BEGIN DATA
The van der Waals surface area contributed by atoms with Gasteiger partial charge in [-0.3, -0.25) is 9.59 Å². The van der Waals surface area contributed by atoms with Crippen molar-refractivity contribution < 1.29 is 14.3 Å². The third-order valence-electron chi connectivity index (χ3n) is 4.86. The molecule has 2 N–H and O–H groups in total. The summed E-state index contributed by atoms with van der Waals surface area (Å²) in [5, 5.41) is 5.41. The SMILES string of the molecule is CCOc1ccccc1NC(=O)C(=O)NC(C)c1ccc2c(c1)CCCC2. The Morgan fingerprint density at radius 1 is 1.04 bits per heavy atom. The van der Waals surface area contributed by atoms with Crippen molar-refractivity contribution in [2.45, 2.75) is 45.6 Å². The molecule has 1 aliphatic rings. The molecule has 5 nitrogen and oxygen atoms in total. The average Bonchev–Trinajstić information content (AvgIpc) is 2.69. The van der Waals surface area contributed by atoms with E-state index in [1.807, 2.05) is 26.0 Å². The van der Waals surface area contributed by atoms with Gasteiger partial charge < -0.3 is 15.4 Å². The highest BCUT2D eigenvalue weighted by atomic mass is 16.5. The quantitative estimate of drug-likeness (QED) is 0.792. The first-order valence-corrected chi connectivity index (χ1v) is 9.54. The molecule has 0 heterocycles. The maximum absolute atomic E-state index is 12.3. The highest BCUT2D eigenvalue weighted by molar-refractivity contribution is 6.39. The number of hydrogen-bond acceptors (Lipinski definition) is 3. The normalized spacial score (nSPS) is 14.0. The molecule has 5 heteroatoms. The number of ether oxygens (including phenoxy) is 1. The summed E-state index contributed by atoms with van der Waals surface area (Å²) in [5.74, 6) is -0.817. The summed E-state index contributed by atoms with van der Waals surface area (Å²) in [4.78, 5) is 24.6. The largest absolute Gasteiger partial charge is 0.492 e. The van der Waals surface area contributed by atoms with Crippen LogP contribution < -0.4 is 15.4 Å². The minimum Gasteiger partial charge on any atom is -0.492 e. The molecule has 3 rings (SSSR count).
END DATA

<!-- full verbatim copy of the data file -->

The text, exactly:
The van der Waals surface area contributed by atoms with Gasteiger partial charge in [-0.3, -0.25) is 9.59 Å². The van der Waals surface area contributed by atoms with Crippen molar-refractivity contribution < 1.29 is 14.3 Å². The third-order valence-electron chi connectivity index (χ3n) is 4.86. The molecule has 2 N–H and O–H groups in total. The summed E-state index contributed by atoms with van der Waals surface area (Å²) in [5, 5.41) is 5.41. The SMILES string of the molecule is CCOc1ccccc1NC(=O)C(=O)NC(C)c1ccc2c(c1)CCCC2. The Morgan fingerprint density at radius 1 is 1.04 bits per heavy atom. The van der Waals surface area contributed by atoms with Crippen molar-refractivity contribution in [2.45, 2.75) is 45.6 Å². The molecule has 1 aliphatic rings. The molecule has 5 nitrogen and oxygen atoms in total. The average Bonchev–Trinajstić information content (AvgIpc) is 2.69. The van der Waals surface area contributed by atoms with E-state index in [1.807, 2.05) is 26.0 Å². The van der Waals surface area contributed by atoms with Gasteiger partial charge < -0.3 is 15.4 Å². The highest BCUT2D eigenvalue weighted by atomic mass is 16.5. The quantitative estimate of drug-likeness (QED) is 0.792. The first-order valence-corrected chi connectivity index (χ1v) is 9.54. The molecule has 0 heterocycles. The maximum absolute atomic E-state index is 12.3. The highest BCUT2D eigenvalue weighted by molar-refractivity contribution is 6.39. The number of hydrogen-bond acceptors (Lipinski definition) is 3. The normalized spacial score (nSPS) is 14.0. The molecule has 5 heteroatoms. The number of ether oxygens (including phenoxy) is 1. The summed E-state index contributed by atoms with van der Waals surface area (Å²) in [5.74, 6) is -0.817. The summed E-state index contributed by atoms with van der Waals surface area (Å²) in [4.78, 5) is 24.6. The largest absolute Gasteiger partial charge is 0.492 e. The van der Waals surface area contributed by atoms with Crippen LogP contribution < -0.4 is 15.4 Å². The minimum Gasteiger partial charge on any atom is -0.492 e. The molecule has 3 rings (SSSR count).